Some steps have already been made in this direction. In late April, Russian authorities proposed to consider the possibility of holding tax amnesty in the country that would allow businesses to return their capitals to Russia from abroad without any penalties or the need to explain the origin of money. The statement was made against the background of the economic crisis and the ongoing outflow of funds from the country. The proposal to hold tax amnesty in the country was announced by Gherman Gref, the chairman of Sberbank of Russia. The offer was about the funds that had been taken abroad and are currently kept in offshore zones.
Igor Shuvalov, First Deputy Prime Minister, backed the proposal. According to him, authorities are willing to discuss details of the amnesty if banks make such a proposal. He also said that such steps were made, but they returned no results. However, he added, many countries have held tax amnesties repeatedly and their efforts were eventually rewarded.
The format of tax amnesty was not specified. The term itself suggests that citizens will be able to declare their available money without explaining the source of its origin. As a rule, citizens are obliged to pay income tax on these funds, and the funds can then be legally used in economy. In Russia, tax amnesty was held in 2007, but the target was the funds kept inside the country. Back then, the amnesty was recognized unsuccessful, as small amounts of "amnestied" funds were collected.
During three months of the current year, there were 25 billion dollars wired from Russia. This amount accounted for almost one-third of last year's outflow of capital. In such circumstances, the Russian economy needs money. Russian authorities plan to conduct a large-scale program to return money to the country. It goes about measures to get rid of offshore factors in the domestic economy. The plan stipulates for the improvement of judicial system, the liberalization of corporate law, the strengthening of the rights for the protection of inheritance, tax measures and the prohibition to privatize state assets through foreign exchanges.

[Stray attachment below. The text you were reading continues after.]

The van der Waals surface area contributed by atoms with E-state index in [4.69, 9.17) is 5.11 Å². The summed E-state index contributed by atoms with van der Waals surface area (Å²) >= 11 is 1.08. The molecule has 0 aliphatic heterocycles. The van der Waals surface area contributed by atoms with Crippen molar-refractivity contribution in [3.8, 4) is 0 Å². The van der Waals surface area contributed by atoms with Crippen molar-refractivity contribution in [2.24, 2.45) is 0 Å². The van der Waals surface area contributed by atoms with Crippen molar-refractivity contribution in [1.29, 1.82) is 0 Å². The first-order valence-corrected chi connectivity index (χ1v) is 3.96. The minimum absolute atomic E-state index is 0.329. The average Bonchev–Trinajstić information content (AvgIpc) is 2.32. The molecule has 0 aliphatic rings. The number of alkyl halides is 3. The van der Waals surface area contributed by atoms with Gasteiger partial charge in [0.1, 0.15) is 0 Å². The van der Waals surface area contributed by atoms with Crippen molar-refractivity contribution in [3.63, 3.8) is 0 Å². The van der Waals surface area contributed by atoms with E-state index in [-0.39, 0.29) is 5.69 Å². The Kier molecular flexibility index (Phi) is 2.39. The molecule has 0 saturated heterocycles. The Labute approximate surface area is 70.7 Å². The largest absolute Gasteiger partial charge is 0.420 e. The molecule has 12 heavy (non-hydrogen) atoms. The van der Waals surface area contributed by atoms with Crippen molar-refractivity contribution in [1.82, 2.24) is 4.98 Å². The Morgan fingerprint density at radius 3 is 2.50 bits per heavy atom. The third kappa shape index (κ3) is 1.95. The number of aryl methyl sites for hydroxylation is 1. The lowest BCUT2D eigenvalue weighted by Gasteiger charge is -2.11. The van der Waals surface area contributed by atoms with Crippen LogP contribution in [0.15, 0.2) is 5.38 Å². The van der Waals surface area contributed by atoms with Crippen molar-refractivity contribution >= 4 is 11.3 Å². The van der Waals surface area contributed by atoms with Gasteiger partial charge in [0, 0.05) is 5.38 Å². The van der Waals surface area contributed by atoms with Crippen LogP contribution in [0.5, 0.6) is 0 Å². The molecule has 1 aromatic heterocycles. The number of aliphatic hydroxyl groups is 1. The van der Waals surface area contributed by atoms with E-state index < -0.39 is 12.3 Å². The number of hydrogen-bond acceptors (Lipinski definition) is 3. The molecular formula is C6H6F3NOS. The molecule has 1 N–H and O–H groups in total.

Experts doubt the efficiency of tax amnesty
Many officials and businessmen expressed doubts about the positive outcome of tax amnesty. Finance Minister Anton Siluanov said that he doubted the effectiveness of the financial amnesty in terms of the return of the funds to the country from the area of preferential tax jurisdictions.
Natalia Volchkova, a professor at the Russian School of Economics, believes that a certain amount of capital will return, but it will be quite an insignificant amount. Capital does not return from abroad due to the lack of projects that would ensure reasonable profit and non-interference of the state.
The absence of business climate in the country is a major reason why the money is flowing out rather than flowing in. In fact, the government must create conditions that would bring people profit from their investments in Russia. Experience in other countries shows that it is possible. For example, one needs to create an independent judicial system that would guarantee protection of deals. It is also necessary to revise the scope of responsibility of the Russian tax inspectorate, which, in addition to the collection of taxes, partly functions as a law enforcement agency. It does not allow private businesses to develop.
In general, the government should improve investment climate in the country, so that money would flow in Russia. Investing in European projects, Russian businessmen raise EU economies, to the detriment of the Russian economy. This is a serious problem that one needs to look into urgently.